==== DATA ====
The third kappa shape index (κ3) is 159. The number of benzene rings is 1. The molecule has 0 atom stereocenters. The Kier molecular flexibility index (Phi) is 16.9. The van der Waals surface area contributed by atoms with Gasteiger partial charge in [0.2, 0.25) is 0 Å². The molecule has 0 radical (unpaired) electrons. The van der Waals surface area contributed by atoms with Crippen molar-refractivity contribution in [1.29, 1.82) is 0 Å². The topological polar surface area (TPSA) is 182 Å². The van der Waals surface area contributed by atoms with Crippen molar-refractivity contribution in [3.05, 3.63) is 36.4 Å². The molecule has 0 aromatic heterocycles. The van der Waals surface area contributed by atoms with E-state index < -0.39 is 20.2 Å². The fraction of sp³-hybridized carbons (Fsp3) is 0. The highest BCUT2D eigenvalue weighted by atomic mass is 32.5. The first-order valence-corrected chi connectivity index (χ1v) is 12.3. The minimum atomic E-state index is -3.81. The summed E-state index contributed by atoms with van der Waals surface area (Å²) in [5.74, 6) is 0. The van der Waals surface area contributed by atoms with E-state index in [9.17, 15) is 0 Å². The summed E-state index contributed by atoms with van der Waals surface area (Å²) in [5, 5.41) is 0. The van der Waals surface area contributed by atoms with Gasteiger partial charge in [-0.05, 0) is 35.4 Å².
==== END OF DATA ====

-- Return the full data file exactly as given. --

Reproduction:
The third kappa shape index (κ3) is 159. The number of benzene rings is 1. The molecule has 0 atom stereocenters. The Kier molecular flexibility index (Phi) is 16.9. The van der Waals surface area contributed by atoms with Gasteiger partial charge in [0.2, 0.25) is 0 Å². The molecule has 0 radical (unpaired) electrons. The van der Waals surface area contributed by atoms with Crippen molar-refractivity contribution in [1.29, 1.82) is 0 Å². The topological polar surface area (TPSA) is 182 Å². The van der Waals surface area contributed by atoms with Crippen molar-refractivity contribution in [3.05, 3.63) is 36.4 Å². The molecule has 0 aromatic heterocycles. The van der Waals surface area contributed by atoms with E-state index < -0.39 is 20.2 Å². The fraction of sp³-hybridized carbons (Fsp3) is 0. The highest BCUT2D eigenvalue weighted by atomic mass is 32.5. The first-order valence-corrected chi connectivity index (χ1v) is 12.3. The minimum atomic E-state index is -3.81. The summed E-state index contributed by atoms with van der Waals surface area (Å²) in [5.74, 6) is 0. The van der Waals surface area contributed by atoms with E-state index in [9.17, 15) is 0 Å². The summed E-state index contributed by atoms with van der Waals surface area (Å²) in [5, 5.41) is 0. The van der Waals surface area contributed by atoms with Gasteiger partial charge in [-0.05, 0) is 35.4 Å².